Maggie Stiefvater’s The Scorpio Races has been on my reading list for a while, after numerous recommendations, but I only recently got to it. After reading The Raven Boys, I knew I needed to get on it, because Stiefvater is a fantastic writer and I love her take on fantasy, magic, and worldbuilding. (Sadly, I won’t be reading the Shiver books because they’re annoyingly printed in coloured ink, which renders them virtually impossible to read. Publishers, please don’t do this, I don’t care how faddish it is right now.)
This story is set on a remote, windswept, and wave-rocked island which in some ways took me back to The Brides of Rollrock Island. Except in the case of The Scorpio Races, the thing that rises from the sea is water horses, mystical horses with supernatural speed, power, and grace. The only problem is that they’re carnivorous, happy to eat each other and any animals (or people) they find on the island, and their fractious attitudes and disinterest in people makes them very challenging to tame.
That, of course, doesn’t stop people from trying, and every year, the more daring residents of the island compete in the Scorpio Races, pitting horses against each other in a brutal race that usually takes a few lives (of horses and riders) and results in heavy betting as members of the town bargain over the possible outcome. In a way, the races are a defiance: at the same time the horses threaten the island and its residents (one of our protagonists, for example, is an orphan because a horse killed her parents while they were working on a fishing boat), they are also mystical figures of beauty and amazement, challenges to tame.
To race the horses against each other is to sneer in the face of fate, with riders risking their lives every time they mount up and especially when they compete. Not only do they have to contend with the dangers of their own horses, but they have to fear the rest of the pack, and, even worse, predators who may rise up from the sea during training or the race itself. Such traditions, of tempting, braving, and daring fate, are far from uncommon around the world, especially in places where everyone leads a hardscrabble existence. The Scorpio Races represent a chance at distinction, at getting out of a difficult life, at taking a different path than other islanders.
Thus, they become highly symbolic, even to those members of the island who are reluctant to engage with the spectacle. They’re also a huge tourist attraction, drawing people from the mainland and elsewhere who come to see the rumoured races and witness quaint sea village life. For a few weeks, the island is abuzz with race training, fairs, parades, and tourism, before it dulls back down again and everything returns to normal, as though nothing ever happened. Except, of course, for those families who lost loved ones to the races, or bade farewell to family members who chose to take a boat to the mainland after the races to eke out new lives there.
When young Puck enters the race in a last-ditch attempt to earn enough money to support her family, everyone’s skeptical, and angry about a woman in the races, because it breaks with tradition. She finds an unexpected friend and supporter who stands by her in training and in racing, even as she disrupts tradition even further by racing her island horse against a pack of merciless water horses.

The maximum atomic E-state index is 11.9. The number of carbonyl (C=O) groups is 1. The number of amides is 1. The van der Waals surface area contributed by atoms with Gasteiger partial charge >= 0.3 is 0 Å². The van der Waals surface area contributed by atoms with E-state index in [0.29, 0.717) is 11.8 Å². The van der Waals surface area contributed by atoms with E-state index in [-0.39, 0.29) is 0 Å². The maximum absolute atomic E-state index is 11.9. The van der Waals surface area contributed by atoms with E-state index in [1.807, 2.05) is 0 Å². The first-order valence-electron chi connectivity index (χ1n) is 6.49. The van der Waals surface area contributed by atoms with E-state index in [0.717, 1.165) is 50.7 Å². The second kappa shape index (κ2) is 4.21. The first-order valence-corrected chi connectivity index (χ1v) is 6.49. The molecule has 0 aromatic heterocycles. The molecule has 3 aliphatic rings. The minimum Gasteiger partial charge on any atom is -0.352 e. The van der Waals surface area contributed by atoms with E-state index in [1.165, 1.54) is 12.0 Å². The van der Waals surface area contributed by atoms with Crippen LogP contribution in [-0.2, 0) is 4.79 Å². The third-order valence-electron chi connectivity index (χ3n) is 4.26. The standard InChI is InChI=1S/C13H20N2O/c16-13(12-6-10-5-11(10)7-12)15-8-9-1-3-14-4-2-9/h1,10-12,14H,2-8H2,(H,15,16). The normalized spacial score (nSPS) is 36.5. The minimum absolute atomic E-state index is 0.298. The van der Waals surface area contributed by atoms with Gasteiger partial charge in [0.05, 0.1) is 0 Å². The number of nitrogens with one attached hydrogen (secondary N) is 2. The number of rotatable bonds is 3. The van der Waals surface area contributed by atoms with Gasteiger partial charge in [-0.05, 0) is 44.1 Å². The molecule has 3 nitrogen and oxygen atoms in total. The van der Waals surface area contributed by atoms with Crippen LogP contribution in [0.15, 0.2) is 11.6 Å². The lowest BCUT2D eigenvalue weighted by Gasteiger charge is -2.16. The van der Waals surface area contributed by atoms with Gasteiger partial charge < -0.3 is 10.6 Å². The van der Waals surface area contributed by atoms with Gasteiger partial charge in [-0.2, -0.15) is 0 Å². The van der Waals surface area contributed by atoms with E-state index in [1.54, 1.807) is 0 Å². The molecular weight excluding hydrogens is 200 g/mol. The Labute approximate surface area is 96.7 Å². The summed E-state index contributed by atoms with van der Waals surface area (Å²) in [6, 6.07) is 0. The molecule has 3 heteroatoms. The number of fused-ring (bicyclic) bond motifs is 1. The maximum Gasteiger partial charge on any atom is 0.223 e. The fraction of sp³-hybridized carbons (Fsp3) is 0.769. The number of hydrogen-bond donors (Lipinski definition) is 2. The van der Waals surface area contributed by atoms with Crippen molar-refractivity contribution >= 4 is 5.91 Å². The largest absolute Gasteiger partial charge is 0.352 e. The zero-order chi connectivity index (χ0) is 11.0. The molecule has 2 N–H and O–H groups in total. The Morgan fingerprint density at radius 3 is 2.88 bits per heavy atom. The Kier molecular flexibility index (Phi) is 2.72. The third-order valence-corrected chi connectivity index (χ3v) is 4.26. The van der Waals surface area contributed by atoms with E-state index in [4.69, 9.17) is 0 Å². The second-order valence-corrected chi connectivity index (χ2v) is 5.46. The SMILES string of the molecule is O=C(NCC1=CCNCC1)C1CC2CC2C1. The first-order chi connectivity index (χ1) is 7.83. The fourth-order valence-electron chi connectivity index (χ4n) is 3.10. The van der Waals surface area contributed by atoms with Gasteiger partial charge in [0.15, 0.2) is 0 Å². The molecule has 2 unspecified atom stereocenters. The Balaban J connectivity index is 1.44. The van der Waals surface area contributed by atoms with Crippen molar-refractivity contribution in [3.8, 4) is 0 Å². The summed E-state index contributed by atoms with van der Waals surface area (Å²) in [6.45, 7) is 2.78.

This is a book about coming of age, about growing apart, about defying tradition, and about standing fast in the face of severe opposition. Both our protagonists are beset by people who are determined to prevent them from competing in the race, at considerable costs, including risking their own lives. And both are forced to fight back in creative ways, even while they’re trying to turn the other cheek and pretend the harassment, attacks, and brutality aren’t bothering them. On a small island where everything is watching them, they know that every move they make comes under sharp eyes, no matter how private they wish to be.
Stiefvater does an amazing job of painting a harsh landscape that is as unforgiving as the fiendish horses that rise from the depths of an angry Atlantic every fall to simultaneously torment, delight, fixate, terrify, and awe the residents of the island. And she paints vivid, strong, powerful characters, by and large without resorting to the usual stereotypes seen in stories like this. There is no blustery fisherman, no cheery fishwife, no kindly landowner. There is a savvy butcher’s wife, a harsh, cruel stable owner, and a curiousity shop proprietor with a soft spot for orphans, though.
If you haven’t read The Scorpio Races, you should definitely give it a go. I was definitely transfixed, and had to race through it to find out what happened, because almost any imaginable ending was terrible for someone, and I grew to know and love all of the characters, which resulted in constantly fretting over them. And if you’ve already read it, well, bully for you. Why not read it again, though, just in case?
You never know what you might find on the second go-round, because a good book contains many tales, and not all of them are obvious on the first glance.